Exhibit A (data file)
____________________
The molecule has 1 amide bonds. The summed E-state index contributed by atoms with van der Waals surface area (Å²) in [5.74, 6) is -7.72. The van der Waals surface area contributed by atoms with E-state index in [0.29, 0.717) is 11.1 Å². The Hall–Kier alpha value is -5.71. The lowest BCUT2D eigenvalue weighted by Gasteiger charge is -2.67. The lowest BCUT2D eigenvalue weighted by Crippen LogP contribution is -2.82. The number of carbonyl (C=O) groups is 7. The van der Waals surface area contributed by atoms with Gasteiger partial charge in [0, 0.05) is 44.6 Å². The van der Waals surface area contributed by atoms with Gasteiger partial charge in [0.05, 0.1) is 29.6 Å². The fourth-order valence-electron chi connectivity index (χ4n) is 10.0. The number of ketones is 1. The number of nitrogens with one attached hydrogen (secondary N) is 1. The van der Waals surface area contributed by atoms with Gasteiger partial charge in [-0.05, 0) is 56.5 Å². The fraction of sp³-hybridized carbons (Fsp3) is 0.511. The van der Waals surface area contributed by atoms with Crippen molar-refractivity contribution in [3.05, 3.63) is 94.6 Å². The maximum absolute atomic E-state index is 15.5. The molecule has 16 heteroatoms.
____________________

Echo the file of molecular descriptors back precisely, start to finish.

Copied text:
The molecule has 1 amide bonds. The summed E-state index contributed by atoms with van der Waals surface area (Å²) in [5.74, 6) is -7.72. The van der Waals surface area contributed by atoms with E-state index in [0.29, 0.717) is 11.1 Å². The Hall–Kier alpha value is -5.71. The lowest BCUT2D eigenvalue weighted by Gasteiger charge is -2.67. The lowest BCUT2D eigenvalue weighted by Crippen LogP contribution is -2.82. The number of carbonyl (C=O) groups is 7. The van der Waals surface area contributed by atoms with Gasteiger partial charge in [0, 0.05) is 44.6 Å². The van der Waals surface area contributed by atoms with Gasteiger partial charge in [0.05, 0.1) is 29.6 Å². The fourth-order valence-electron chi connectivity index (χ4n) is 10.0. The number of ketones is 1. The number of nitrogens with one attached hydrogen (secondary N) is 1. The van der Waals surface area contributed by atoms with Gasteiger partial charge in [-0.05, 0) is 56.5 Å². The fraction of sp³-hybridized carbons (Fsp3) is 0.511. The van der Waals surface area contributed by atoms with Crippen molar-refractivity contribution in [3.05, 3.63) is 94.6 Å². The maximum absolute atomic E-state index is 15.5. The molecule has 16 heteroatoms.